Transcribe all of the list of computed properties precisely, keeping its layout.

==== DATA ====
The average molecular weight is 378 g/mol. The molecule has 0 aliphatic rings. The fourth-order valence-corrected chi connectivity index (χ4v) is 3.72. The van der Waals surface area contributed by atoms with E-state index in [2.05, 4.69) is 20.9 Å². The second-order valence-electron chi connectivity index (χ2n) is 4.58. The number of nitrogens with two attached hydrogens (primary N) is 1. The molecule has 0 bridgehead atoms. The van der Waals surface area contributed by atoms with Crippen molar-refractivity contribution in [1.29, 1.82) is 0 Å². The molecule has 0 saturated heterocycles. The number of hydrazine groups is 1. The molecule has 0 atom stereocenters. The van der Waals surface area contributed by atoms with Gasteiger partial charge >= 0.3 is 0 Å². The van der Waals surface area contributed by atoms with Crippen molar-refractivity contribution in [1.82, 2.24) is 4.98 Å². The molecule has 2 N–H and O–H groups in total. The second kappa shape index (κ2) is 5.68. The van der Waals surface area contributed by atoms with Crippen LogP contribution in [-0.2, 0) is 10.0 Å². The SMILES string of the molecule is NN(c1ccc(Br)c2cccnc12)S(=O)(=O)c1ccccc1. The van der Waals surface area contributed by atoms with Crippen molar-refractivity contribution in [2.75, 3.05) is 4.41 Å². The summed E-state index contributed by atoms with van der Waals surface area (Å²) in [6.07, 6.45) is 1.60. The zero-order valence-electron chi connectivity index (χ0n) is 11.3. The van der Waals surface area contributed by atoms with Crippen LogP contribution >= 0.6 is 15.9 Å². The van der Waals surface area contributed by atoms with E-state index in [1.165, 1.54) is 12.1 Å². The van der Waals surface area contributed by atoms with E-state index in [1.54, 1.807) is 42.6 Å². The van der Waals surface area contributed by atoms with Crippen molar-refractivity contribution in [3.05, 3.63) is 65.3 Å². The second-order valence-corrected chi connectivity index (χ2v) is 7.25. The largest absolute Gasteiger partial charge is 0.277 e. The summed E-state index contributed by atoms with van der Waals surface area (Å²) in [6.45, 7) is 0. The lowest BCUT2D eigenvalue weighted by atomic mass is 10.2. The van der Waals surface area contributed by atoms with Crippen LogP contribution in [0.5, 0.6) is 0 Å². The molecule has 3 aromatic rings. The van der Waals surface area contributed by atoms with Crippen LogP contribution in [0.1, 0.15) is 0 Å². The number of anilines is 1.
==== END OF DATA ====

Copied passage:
The average molecular weight is 378 g/mol. The molecule has 0 aliphatic rings. The fourth-order valence-corrected chi connectivity index (χ4v) is 3.72. The van der Waals surface area contributed by atoms with E-state index in [2.05, 4.69) is 20.9 Å². The second-order valence-electron chi connectivity index (χ2n) is 4.58. The number of nitrogens with two attached hydrogens (primary N) is 1. The molecule has 0 bridgehead atoms. The van der Waals surface area contributed by atoms with Crippen molar-refractivity contribution in [1.29, 1.82) is 0 Å². The molecule has 0 saturated heterocycles. The number of hydrazine groups is 1. The molecule has 0 atom stereocenters. The van der Waals surface area contributed by atoms with Gasteiger partial charge >= 0.3 is 0 Å². The van der Waals surface area contributed by atoms with Crippen molar-refractivity contribution in [1.82, 2.24) is 4.98 Å². The molecule has 2 N–H and O–H groups in total. The second kappa shape index (κ2) is 5.68. The van der Waals surface area contributed by atoms with Crippen LogP contribution in [-0.2, 0) is 10.0 Å². The SMILES string of the molecule is NN(c1ccc(Br)c2cccnc12)S(=O)(=O)c1ccccc1. The van der Waals surface area contributed by atoms with Crippen molar-refractivity contribution in [2.75, 3.05) is 4.41 Å². The summed E-state index contributed by atoms with van der Waals surface area (Å²) in [6.07, 6.45) is 1.60. The zero-order valence-electron chi connectivity index (χ0n) is 11.3. The van der Waals surface area contributed by atoms with Crippen LogP contribution >= 0.6 is 15.9 Å². The van der Waals surface area contributed by atoms with E-state index in [1.165, 1.54) is 12.1 Å². The van der Waals surface area contributed by atoms with E-state index in [1.54, 1.807) is 42.6 Å². The van der Waals surface area contributed by atoms with Crippen molar-refractivity contribution in [3.05, 3.63) is 65.3 Å². The second-order valence-corrected chi connectivity index (χ2v) is 7.25. The largest absolute Gasteiger partial charge is 0.277 e. The summed E-state index contributed by atoms with van der Waals surface area (Å²) in [6.45, 7) is 0. The lowest BCUT2D eigenvalue weighted by atomic mass is 10.2. The van der Waals surface area contributed by atoms with Crippen LogP contribution in [0.5, 0.6) is 0 Å². The molecule has 3 aromatic rings. The van der Waals surface area contributed by atoms with Crippen LogP contribution in [0.1, 0.15) is 0 Å². The number of anilines is 1.